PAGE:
This review is a little different than the others because I couldn’t really fit my thoughts into the categories I normally use… and also this is an entirely different kind of book.
Apologies now for my nonsensical writing in some places, my appalling grammar and spelling and the repetitive nature of my phrases, but I wanted to write the review quickly before I forgot what I wanted to say and while it was still fresh.
Sepetys’ ‘Between Shades of Gray’ tells the story of fifteen year old Lina, a girl who is deported from her home in Latvia when the Soviets invades their country on the cusp of WW2 and follows their fight for survival against all odds.
This book really touched me, I’m trying not to sound clichéd, but it really did. I read it in about two days, it was a quick read…not because of the writing, but because I wanted to find out what happened to Lina and her family and the people she met along the way. It was such a compelling story, I had to know.
This is a greatly bleak story set in one of the bleakest eras of modern history. But perhaps the most upsetting part of the story is that I had no idea any of this really happened. Whether it is my own ignorance or the fact that it’s just often overlooked because of what was to follow, I don’t know… but I’m glad that I read about it (and, like Sepetys urges in her author’s note… I did research it.) Sepetys tells a story that is not often read about in the history books. I think the reason why this book affected me the most is because it showed me that just when I thought I had heard all the impossible things that happened in this era- there’s still so much you don’t know.
Sepetys has a powerful writing style, doing the seemingly impossible feet of finding the words to portray something so terrible it is difficult to believe it actually could happen (I found that this was similar to Maus). The events in the book are brutally honest and she doesn’t shy away from the truth or sugar-coat it in any way, which would have been easy due to the intended audience of the novel. But the thing is, Sepetys had a story to tell and she did it without having to resort to stereotypes and that is a mark of a true writer.
Even though Lina is the main character and our narrator, this book is about so many other people. The people she meets while they are being bundled on the train to Siberia, the guards that keep them prisoner in the work camps, the people whose insignificant actions have altered Lina’s life forever. I love how this novel puts a name to the people whose stories haven’t been told, for whatever reason, in mainstream fiction and gives them a voice.
Many of the chapters are split into two sections, Lina’s accounts of what are happening to her in the work camps and memories that she has that lead up to their capture. This technique provides an effective juxtaposition between Lina’s present and her past when everything was completely different. It was really moving and cleverly done. I must admit, I got a lump in my throat when I read the chapter that juxtaposed the trivial boy problems of the past with the intense bond that she creates with Andrius, a boy that she meets in the train carriage and who goes on to be in the same work camp as her. It really put things into perspective, not just for Lina… but for me and my trivial circumstances.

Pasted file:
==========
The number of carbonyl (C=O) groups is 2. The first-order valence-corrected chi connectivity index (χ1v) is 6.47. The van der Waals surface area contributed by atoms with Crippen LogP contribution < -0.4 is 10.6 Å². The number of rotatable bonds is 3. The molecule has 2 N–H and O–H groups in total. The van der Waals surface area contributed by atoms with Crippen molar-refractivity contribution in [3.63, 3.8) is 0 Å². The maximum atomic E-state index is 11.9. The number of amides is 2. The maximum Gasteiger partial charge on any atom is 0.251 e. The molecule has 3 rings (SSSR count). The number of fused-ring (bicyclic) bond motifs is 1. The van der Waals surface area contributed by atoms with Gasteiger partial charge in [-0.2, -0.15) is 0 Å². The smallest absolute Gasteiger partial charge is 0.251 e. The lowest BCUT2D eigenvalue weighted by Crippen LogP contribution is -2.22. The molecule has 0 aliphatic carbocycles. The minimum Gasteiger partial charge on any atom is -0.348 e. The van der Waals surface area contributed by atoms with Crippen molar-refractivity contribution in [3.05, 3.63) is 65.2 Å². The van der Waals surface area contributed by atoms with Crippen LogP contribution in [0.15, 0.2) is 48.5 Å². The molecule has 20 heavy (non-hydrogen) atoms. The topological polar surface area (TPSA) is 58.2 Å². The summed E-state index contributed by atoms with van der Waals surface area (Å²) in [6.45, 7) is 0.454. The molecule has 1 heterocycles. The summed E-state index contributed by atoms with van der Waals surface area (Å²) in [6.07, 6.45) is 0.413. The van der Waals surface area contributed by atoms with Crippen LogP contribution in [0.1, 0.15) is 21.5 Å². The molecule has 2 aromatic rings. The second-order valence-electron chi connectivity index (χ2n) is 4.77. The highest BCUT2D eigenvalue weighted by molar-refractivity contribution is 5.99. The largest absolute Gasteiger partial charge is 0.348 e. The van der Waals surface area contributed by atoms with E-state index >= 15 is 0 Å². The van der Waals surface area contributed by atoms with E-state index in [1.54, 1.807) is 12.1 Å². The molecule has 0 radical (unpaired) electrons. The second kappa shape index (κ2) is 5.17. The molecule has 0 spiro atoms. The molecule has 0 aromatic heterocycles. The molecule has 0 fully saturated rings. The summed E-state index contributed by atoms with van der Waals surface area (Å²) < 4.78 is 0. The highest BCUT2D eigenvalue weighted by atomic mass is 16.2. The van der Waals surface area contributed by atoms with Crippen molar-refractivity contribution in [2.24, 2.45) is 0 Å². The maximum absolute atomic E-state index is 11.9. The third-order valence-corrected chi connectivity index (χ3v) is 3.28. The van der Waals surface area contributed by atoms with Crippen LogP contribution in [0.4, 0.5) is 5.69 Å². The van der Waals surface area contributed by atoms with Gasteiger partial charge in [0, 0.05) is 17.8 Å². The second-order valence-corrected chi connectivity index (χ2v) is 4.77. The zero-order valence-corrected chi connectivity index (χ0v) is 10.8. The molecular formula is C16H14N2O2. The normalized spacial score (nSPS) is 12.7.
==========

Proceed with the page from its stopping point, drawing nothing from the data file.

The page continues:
Septys has a great eye for detail and it is the little things that she observed about humanity that really struck a chord for me. The man winding his watch, the girl with the dead doll, the Dickens book and Andrius’ little notes to Lina within the pages, her mother applying lipstick even when all hope was gone… it was these simple things that reminded me that this book is a story about people and humanity.
Towards the end of the book, when Lina faith is being truly tested, there is a really powerful conversation between her and an angry, cynical bald man, who has an opinion on everything. Throughout the book, Septys depicts him in a comical light… he always has a negative thing to say to everyone and tells it like it is… but this conversation shows him as the vulnerable man he really is, scared of life but scared of killing himself and what lies for him there. Lina feels guilty for surviving, when everything she has ever known is dying around her, but she wants to live. After everything she has been through, she wants to live for everyone and everything that has been lost and so it wasn’t all in vain.
The book ends on a positive, optimistic and, ultimately, defiant note. Lina has been through everything and survived and she will carry on surviving. And this is what this book is about…. It’s a story of human survival in an era when humanity was, sadly, lacking.
‘Between Shades of Gray’ is an important story and one that should have been told decades earlier. It wholly deserves the phenomenal reviews it has been getting and I believe that this book should be required reading for every high school student. This is a story that needs to be read.